This blog discusses how U.S. businesses and entrepreneurs might benefit from the expansion and legalization of cannabis in Canada.
Canada has chosen to regulate cannabis at a federal level. This allows Canadian business to both trade their stocks on a public market and export their product(s) both within Canada and internationally. U.S. cannabis businesses and entrepreneurs can invest in Canadian cannabis businesses or license their brands or formulas to Canadian companies. Moreover, many U.S. cannabis businesses are looking into taking their companies public in Canada as a way of raising capital and expanding these brands internationally.
U.S. cannabis businesses are more often taking advantage of the Canadian market through reverse mergers than initial public offerings. This allows the company to bypass the lengthy and complex process that accompanies an initial public offering. In a reverse merger, a private business will arrange for its own acquisition by an already publicly listed business. The surviving public company will issue its own shares to the private business’ shareholders, resulting in their being the majority shareholders of the public company.
In October 2017, the main Canadian stock exchange, the Toronto Stock Exchange, adopted the position that Canadian businesses in violation of the United States’ Controlled Substance Act are non-compliant with its listing requirements and are subject to delisting. In the following days, the Canadian Stock Exchange, the equivalent of over the counter/penny stock exchange in the U.S., took a different stance – stating that as long as the Canadian business’s cannabis-related activities are compliant with the laws of whatever state(s) in which they are involved, and they provide proper detailed disclosure to investors (so as to allow for informed decision making), the business will not be subject to delisting for these activities.
U.S. companies that partner with Canadian companies, or license their brands or intellectual property in Canada, are subject to several notable limitations. First, products may not be branded beyond the name of the company selling the product. Therefore, “Snoop Dogg” edibles or other explicit brands are prohibited. Second, at this time, Canadian cannabis companies can only sell by mail order. Finally, in the near future, each province will decide if it will require cannabis to be sold at state-run stores or allow private dispensaries. Ontario will require sales to occur at state-run stores, but others have yet to decide.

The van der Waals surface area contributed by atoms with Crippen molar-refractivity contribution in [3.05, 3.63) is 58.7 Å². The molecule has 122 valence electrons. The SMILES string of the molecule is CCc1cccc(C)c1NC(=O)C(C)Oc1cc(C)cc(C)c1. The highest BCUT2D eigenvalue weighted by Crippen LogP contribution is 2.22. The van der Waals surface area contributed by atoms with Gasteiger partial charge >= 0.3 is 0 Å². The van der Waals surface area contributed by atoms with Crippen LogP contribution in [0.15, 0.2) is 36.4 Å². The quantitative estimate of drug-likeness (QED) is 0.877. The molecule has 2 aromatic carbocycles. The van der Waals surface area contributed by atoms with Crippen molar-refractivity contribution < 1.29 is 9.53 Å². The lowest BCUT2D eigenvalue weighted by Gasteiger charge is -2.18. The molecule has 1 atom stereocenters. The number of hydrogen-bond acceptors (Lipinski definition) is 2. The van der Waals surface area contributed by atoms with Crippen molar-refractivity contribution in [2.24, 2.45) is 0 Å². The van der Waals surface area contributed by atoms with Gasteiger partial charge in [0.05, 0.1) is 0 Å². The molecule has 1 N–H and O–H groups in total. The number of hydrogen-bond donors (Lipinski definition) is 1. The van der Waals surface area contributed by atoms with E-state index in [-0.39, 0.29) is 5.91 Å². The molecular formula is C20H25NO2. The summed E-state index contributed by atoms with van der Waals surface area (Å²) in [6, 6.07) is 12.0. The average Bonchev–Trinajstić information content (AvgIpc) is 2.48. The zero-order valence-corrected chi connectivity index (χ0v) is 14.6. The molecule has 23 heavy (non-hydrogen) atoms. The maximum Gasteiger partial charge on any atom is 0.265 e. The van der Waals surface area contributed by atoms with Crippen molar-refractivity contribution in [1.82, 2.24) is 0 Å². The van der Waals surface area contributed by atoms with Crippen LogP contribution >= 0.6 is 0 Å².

Despite these limitations, the Canadian cannabis market is attractive to cannabis producers that are already licensed under the Canadian medical cannabis regime because they will receive preferential treatment (the nature of this preference has not been made clear yet) in recreational licensure expected to begin in the summer or fall of 2018. Likewise, Canadian cannabis producers can export internationally. Seven Canadian producers are currently licensed to export and are anticipated to have sent 528 kilograms of dried cannabis flower and 911 liters of cannabis oil overseas by the end of March 2018.
Countries already importing Canadian cannabis include the Czech Republic, Australia, New Zealand, Brazil, the Cayman Islands, Chile, Croatia, Cyprus, South Africa, and Germany. Many of these markets are negligible in comparison to countries like the United States, but Germany has the world’s largest federally legal medical cannabis market and relies on imported cannabis, particularly from Canada.
McAllister Garfield, P.C. is working with U.S. companies interested in expanding into Canada and other countries. If you would like more information about this issue, contact us today.